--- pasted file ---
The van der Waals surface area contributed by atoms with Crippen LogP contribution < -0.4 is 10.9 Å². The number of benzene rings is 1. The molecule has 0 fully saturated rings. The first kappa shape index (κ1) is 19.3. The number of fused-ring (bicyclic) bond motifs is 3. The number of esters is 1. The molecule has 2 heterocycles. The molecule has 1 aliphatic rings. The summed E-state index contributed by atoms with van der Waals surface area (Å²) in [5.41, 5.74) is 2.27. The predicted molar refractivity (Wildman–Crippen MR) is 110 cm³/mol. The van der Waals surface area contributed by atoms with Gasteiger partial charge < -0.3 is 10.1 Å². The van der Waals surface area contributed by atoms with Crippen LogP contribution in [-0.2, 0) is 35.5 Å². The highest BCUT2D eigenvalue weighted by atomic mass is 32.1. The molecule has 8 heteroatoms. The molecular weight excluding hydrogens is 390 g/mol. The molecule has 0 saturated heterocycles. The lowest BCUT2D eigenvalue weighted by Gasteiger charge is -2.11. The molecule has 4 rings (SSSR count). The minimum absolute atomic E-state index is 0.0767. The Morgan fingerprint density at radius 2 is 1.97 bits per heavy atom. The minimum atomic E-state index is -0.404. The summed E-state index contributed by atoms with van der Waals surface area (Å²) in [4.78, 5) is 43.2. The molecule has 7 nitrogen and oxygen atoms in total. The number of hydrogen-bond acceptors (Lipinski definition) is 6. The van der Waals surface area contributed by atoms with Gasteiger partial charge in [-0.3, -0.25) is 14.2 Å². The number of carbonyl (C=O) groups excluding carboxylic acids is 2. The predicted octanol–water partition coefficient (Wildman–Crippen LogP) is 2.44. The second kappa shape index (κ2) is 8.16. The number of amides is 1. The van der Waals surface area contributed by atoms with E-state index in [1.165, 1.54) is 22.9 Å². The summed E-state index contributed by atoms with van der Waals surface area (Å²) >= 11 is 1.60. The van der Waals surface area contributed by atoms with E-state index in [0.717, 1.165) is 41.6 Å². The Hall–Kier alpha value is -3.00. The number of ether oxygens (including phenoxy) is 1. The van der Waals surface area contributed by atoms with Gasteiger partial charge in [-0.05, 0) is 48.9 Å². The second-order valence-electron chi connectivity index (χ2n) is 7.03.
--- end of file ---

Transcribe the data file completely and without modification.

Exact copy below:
The van der Waals surface area contributed by atoms with Crippen LogP contribution < -0.4 is 10.9 Å². The number of benzene rings is 1. The molecule has 0 fully saturated rings. The first kappa shape index (κ1) is 19.3. The number of fused-ring (bicyclic) bond motifs is 3. The number of esters is 1. The molecule has 2 heterocycles. The molecule has 1 aliphatic rings. The summed E-state index contributed by atoms with van der Waals surface area (Å²) in [5.41, 5.74) is 2.27. The predicted molar refractivity (Wildman–Crippen MR) is 110 cm³/mol. The van der Waals surface area contributed by atoms with Gasteiger partial charge < -0.3 is 10.1 Å². The van der Waals surface area contributed by atoms with Crippen LogP contribution in [-0.2, 0) is 35.5 Å². The highest BCUT2D eigenvalue weighted by atomic mass is 32.1. The molecule has 8 heteroatoms. The molecular weight excluding hydrogens is 390 g/mol. The molecule has 0 saturated heterocycles. The lowest BCUT2D eigenvalue weighted by Gasteiger charge is -2.11. The molecule has 4 rings (SSSR count). The minimum absolute atomic E-state index is 0.0767. The Morgan fingerprint density at radius 2 is 1.97 bits per heavy atom. The minimum atomic E-state index is -0.404. The summed E-state index contributed by atoms with van der Waals surface area (Å²) in [4.78, 5) is 43.2. The molecule has 7 nitrogen and oxygen atoms in total. The number of hydrogen-bond acceptors (Lipinski definition) is 6. The van der Waals surface area contributed by atoms with Gasteiger partial charge in [-0.3, -0.25) is 14.2 Å². The number of carbonyl (C=O) groups excluding carboxylic acids is 2. The predicted octanol–water partition coefficient (Wildman–Crippen LogP) is 2.44. The second kappa shape index (κ2) is 8.16. The number of amides is 1. The van der Waals surface area contributed by atoms with E-state index in [1.165, 1.54) is 22.9 Å². The summed E-state index contributed by atoms with van der Waals surface area (Å²) >= 11 is 1.60. The van der Waals surface area contributed by atoms with E-state index in [0.717, 1.165) is 41.6 Å². The Hall–Kier alpha value is -3.00. The number of ether oxygens (including phenoxy) is 1. The van der Waals surface area contributed by atoms with Gasteiger partial charge in [-0.05, 0) is 48.9 Å². The second-order valence-electron chi connectivity index (χ2n) is 7.03.